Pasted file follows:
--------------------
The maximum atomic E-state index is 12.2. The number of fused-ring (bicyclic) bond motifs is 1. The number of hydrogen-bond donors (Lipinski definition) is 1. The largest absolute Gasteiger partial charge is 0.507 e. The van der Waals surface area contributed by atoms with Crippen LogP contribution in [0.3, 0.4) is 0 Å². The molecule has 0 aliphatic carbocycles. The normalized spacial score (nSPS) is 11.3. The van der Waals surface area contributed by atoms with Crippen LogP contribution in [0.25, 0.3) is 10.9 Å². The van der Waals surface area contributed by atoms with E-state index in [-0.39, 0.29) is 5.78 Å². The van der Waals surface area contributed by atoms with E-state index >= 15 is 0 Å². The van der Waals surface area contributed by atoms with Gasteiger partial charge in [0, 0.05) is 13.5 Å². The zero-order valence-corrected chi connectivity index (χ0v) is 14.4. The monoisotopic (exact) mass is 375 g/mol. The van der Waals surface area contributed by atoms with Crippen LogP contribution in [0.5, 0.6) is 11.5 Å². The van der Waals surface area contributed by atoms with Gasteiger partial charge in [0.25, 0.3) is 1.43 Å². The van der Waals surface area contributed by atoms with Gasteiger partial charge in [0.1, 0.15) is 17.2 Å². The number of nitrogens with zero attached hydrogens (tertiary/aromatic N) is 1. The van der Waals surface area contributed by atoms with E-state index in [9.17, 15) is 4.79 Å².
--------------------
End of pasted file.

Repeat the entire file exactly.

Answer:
The maximum atomic E-state index is 12.2. The number of fused-ring (bicyclic) bond motifs is 1. The number of hydrogen-bond donors (Lipinski definition) is 1. The largest absolute Gasteiger partial charge is 0.507 e. The van der Waals surface area contributed by atoms with Crippen LogP contribution in [0.3, 0.4) is 0 Å². The molecule has 0 aliphatic carbocycles. The normalized spacial score (nSPS) is 11.3. The van der Waals surface area contributed by atoms with Crippen LogP contribution in [0.25, 0.3) is 10.9 Å². The van der Waals surface area contributed by atoms with E-state index in [-0.39, 0.29) is 5.78 Å². The van der Waals surface area contributed by atoms with E-state index >= 15 is 0 Å². The van der Waals surface area contributed by atoms with Gasteiger partial charge in [0, 0.05) is 13.5 Å². The zero-order valence-corrected chi connectivity index (χ0v) is 14.4. The monoisotopic (exact) mass is 375 g/mol. The van der Waals surface area contributed by atoms with Crippen LogP contribution in [0.5, 0.6) is 11.5 Å². The van der Waals surface area contributed by atoms with Gasteiger partial charge in [0.25, 0.3) is 1.43 Å². The van der Waals surface area contributed by atoms with Gasteiger partial charge in [0.1, 0.15) is 17.2 Å². The number of nitrogens with zero attached hydrogens (tertiary/aromatic N) is 1. The van der Waals surface area contributed by atoms with E-state index in [9.17, 15) is 4.79 Å².